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Color Theory: Part Two

Continuing on our color theory discussion from part one, we will cover two topics here: color selection and color correction. These are important topics for all Permanent Makeup (PMU) artists to master and are also good for clients to understand.


The most important aspect of Permanent Makeup is selecting the proper color for each client. If the wrong color is used, it leads to the pigment changing to unwanted, funky colors. I have seen every color of the rainbow come into my studio- from yellow, pink and purple to the most common: blue.

Photo credit: Unknown

To avoid this, pigment color must be selected based on balancing the client’s UNDERTONE. An undertone can be warm, neutral or cool. It can be identified based on examining the client’s skin, looking at the veins on their wrist, and by identifying their number on the Fitzpatrick skin type scale. In general, darker skin tends to be cooler and lighter skin tends to be warmer. However there are some exceptions (as seen in the chart below) so the artist must be trained and skilled in identifying the correct undertone.

Photo credit: Unknown

Once the undertone is identified, a pigment should be selected using the opposite tone. Why? Because our objective is to create neutral balance between the skin and the pigment.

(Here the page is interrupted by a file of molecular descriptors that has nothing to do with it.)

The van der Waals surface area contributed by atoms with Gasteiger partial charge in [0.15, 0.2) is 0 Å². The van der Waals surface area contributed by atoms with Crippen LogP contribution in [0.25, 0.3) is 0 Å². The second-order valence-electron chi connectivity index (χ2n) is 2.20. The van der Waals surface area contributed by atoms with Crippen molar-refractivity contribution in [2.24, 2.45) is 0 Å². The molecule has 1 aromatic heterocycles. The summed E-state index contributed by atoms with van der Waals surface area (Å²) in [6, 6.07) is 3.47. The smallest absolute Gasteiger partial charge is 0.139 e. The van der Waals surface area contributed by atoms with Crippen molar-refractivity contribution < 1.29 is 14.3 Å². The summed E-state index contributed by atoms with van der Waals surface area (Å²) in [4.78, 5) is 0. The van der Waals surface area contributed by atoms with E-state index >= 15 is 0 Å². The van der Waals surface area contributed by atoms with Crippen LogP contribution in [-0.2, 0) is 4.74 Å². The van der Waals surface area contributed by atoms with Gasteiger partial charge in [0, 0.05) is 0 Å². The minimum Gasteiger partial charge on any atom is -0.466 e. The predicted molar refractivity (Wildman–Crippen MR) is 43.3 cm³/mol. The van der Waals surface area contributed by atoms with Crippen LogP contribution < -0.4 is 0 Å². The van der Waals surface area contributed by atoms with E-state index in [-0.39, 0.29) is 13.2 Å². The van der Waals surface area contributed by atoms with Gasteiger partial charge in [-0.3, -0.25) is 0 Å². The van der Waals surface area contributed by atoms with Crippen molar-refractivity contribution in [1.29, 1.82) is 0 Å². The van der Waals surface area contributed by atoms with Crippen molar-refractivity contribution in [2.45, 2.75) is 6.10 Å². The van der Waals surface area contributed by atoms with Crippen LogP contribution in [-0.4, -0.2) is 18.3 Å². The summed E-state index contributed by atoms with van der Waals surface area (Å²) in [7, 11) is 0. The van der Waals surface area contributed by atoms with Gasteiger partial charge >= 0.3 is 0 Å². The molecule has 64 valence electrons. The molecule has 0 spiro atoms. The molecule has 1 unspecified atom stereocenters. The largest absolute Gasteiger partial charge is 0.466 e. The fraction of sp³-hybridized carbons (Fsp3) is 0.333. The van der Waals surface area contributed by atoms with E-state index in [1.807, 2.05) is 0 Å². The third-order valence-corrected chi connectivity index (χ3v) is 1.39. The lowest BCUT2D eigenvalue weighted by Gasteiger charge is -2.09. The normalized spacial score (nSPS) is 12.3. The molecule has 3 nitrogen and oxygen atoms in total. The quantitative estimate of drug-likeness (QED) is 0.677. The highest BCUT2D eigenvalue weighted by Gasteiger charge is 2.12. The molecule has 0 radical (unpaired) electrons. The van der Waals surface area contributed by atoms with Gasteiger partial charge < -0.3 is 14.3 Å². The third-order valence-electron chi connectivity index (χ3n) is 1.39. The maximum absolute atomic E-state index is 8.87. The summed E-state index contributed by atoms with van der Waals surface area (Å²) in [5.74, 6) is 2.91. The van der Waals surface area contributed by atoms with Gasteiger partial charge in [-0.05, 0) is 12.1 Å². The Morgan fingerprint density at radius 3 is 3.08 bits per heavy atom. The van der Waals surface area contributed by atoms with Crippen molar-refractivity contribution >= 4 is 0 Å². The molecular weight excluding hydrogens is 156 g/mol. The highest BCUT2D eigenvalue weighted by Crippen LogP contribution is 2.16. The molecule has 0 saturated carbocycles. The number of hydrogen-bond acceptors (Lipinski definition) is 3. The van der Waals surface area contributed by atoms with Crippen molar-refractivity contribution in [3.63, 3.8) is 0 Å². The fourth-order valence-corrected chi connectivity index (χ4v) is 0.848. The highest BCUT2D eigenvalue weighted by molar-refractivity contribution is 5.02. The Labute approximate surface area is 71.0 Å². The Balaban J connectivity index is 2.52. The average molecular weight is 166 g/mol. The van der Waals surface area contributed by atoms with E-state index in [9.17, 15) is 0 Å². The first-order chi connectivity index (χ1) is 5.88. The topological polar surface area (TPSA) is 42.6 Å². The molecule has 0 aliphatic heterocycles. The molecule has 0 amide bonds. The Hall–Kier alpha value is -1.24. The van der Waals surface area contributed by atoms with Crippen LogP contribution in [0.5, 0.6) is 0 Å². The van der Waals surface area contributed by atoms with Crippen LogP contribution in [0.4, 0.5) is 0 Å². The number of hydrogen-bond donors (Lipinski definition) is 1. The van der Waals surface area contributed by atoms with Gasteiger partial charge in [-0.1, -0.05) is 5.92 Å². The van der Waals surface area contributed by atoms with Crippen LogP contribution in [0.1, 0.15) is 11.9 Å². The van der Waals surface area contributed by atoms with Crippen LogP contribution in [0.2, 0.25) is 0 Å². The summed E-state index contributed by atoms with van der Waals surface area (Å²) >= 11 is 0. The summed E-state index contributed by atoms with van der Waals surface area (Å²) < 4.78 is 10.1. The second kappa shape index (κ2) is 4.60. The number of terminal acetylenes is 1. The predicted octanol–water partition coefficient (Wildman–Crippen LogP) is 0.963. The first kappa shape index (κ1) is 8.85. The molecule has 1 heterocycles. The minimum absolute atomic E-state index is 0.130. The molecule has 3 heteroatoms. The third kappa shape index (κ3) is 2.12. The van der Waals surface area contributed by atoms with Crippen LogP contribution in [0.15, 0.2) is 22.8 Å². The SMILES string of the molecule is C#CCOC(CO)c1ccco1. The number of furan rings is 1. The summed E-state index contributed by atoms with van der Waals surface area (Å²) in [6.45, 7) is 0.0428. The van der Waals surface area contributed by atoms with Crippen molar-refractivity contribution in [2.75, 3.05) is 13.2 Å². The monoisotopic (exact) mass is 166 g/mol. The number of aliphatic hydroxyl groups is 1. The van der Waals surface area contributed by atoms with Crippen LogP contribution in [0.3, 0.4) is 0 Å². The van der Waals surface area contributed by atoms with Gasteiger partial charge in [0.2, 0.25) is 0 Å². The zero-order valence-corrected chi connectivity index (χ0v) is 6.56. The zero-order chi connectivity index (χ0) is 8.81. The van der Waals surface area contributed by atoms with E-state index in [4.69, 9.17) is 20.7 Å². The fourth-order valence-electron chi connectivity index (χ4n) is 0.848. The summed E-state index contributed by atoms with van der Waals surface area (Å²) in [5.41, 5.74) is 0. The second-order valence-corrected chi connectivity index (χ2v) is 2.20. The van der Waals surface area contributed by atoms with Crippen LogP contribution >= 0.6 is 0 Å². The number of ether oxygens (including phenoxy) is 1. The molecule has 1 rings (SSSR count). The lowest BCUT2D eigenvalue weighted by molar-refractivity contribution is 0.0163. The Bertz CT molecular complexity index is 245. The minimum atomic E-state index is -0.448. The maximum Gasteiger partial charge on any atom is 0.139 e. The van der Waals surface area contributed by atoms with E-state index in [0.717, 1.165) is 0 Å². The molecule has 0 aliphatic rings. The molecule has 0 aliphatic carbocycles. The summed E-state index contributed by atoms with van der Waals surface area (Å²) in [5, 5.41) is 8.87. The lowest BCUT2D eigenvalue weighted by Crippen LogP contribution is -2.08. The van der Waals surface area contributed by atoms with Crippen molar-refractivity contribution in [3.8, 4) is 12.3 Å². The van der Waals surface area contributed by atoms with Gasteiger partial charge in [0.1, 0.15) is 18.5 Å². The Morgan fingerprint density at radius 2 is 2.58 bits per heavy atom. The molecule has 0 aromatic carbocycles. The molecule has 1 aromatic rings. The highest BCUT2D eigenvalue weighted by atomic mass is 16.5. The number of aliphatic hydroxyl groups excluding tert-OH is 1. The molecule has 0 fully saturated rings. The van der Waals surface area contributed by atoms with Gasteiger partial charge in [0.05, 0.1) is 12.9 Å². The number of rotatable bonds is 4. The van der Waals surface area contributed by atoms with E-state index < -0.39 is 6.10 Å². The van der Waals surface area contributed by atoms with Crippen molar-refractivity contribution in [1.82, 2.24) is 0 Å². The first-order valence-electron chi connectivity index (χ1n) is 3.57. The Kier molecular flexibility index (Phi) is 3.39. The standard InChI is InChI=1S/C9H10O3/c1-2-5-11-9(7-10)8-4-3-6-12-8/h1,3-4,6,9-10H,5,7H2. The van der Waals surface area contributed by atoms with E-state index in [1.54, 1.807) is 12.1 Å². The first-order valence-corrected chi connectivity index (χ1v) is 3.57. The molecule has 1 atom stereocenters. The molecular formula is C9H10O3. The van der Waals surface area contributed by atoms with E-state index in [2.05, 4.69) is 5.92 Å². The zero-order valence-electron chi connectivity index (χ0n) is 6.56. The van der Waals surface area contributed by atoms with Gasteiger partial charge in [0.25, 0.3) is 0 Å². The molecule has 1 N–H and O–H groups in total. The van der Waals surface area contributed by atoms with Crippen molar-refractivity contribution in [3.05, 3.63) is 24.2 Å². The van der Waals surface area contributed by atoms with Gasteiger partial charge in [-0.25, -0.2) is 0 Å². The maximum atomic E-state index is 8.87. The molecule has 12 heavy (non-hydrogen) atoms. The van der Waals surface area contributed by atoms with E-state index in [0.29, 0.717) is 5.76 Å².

If the skin is warm, use a cool pigment.

If the skin is cool, use a warm pigment.

If the skin is neutral, use a neutral pigment.

If you instead use the same tone of the skin (i.e. using cool on cool or warm on warm) it will lead to color shift to an unwanted color. Cool skin with cool pigment will be too cool, and will turn blue or purple. Warm skin with warm pigment will be too warm, and will result in orange, pink, or red brows. This is why you have to go with the opposite tone.

Artists should know their pigments well and whether they are warm, neutral or cool. Modifiers can also be used to balance out pigment tone and prevent color shifting.


For clients who find themselves in the unfortunate situation of seeing their brows shift color over time, color correction can be achieved by an artist trained in correction. The goal will be to neutralize the unwanted color to brown. This is done by using a pigment on the opposite side of the color wheel. Just like we learned in elementary school, opposite colors will mix to brown.

For blue brows, use orange.

For red brows, use green.

For purple brows, use yellow.

This may sound crazy to use orange, green and yellow pigments, and it can worry clients to see you pull out these colors to use- rightfully so! But when the pigments mix under the skin, it will balance out and achieve a brown color. There is a science to this and it works!

In addition, color can easily be neutralized at touch ups if brows appear to heal too cool or too warm. Clients will often see me adding orange to their pigment mixture or even using straight orange to neutralize. There is a method to the madness!

All artists should study and understand color theory to build strong knowledge and achieve the best results for each client. I highly recommend advanced color theory courses such as the Girlz Ink course by Teryn Darling.

Thanks for reading! Stay tuned for another new post coming soon! ♥︎

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